The Nipah virus first broke out in Malaysia and Singapore in 1998. It appeared first in domestic pigs, and was then later found in other domestic animals including dogs, cats, goats, horses, and sheep. The Nipah virus gets its name from the village in Malaysia where the first person to die from the disease was from. 

Nipah spreads through fruit bats or ‘flying foxes’, who also spread the Hendra virus. The virus is found in bat urine, feces, saliva, and birthing fluids. 

While the spread has been limited to from animal contact in Singapore and Malaysia, in Bangladesh and India there have been reports of human-to-human transmission of the disease. There is no specific treatment for the virus- the primary treatment is simply intensive support care. 

Three people have now died in Kozhikode in Kerala as a result of the disease. The Central Government has sent a team to Kerala to address the potential outbreak.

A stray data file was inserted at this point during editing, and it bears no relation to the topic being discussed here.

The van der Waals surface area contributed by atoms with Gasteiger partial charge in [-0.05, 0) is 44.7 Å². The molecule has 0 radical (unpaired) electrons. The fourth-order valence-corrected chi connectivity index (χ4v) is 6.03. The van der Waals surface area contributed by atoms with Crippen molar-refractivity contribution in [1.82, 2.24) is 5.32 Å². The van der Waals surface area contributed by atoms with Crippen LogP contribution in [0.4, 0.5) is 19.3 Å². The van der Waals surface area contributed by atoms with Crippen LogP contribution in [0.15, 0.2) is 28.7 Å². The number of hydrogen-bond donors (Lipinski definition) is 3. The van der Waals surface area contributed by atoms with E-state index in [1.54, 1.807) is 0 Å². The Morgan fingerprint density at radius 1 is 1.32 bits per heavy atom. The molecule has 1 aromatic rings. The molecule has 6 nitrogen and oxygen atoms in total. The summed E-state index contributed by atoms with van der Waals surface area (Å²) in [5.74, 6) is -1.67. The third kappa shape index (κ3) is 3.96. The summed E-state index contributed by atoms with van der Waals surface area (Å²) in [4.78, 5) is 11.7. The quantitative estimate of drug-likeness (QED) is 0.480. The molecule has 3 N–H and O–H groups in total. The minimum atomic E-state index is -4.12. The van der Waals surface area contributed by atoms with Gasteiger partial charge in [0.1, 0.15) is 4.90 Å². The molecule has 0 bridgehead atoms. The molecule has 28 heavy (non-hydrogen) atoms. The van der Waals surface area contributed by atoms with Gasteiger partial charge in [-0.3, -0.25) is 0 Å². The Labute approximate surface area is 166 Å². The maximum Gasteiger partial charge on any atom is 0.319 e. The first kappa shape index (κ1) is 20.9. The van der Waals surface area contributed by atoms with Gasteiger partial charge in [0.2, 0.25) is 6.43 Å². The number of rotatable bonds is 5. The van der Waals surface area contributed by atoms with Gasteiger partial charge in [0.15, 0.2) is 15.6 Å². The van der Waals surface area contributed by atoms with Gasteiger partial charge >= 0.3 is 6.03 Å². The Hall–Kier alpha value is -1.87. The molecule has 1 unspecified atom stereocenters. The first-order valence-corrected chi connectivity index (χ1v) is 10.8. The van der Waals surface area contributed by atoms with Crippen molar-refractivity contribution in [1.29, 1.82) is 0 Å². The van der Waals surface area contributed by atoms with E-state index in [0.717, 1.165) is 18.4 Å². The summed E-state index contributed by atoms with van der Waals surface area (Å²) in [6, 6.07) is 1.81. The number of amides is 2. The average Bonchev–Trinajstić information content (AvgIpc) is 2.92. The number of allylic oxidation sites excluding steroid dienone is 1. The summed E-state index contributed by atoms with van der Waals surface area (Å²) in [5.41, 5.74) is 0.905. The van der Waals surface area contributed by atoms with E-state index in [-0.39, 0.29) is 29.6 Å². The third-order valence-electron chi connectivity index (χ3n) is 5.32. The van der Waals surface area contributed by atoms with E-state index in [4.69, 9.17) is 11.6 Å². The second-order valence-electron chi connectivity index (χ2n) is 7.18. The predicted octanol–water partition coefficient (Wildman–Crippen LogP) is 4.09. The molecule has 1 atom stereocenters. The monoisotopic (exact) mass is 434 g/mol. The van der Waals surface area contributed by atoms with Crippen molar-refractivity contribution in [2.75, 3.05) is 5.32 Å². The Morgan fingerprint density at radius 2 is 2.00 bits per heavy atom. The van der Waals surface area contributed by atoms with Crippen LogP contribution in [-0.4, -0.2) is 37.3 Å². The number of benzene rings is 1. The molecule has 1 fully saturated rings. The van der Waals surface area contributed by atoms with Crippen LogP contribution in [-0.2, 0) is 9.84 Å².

Two of the victims were brothers, and the third one was a relative who had come to visit them in hospital. The highly contagious power of the disease has forced medical staff into taking extreme precautions while dealing with patients. 

Eight other individuals, several of whom who had contact with the diseased, have been quarantined in a special ward at the Kozhikode Medical College. 

Symptoms of the Nipah virus include breathing trouble, inflammation of the brain, fever, headache, drowsiness, disorientation, and delirium. A patient may slip into a coma within 48 hours of infection. 

The mortality rate of the virus lies at a deadly 70 percent, which means that in every case, prevention is far more desirable than treatment.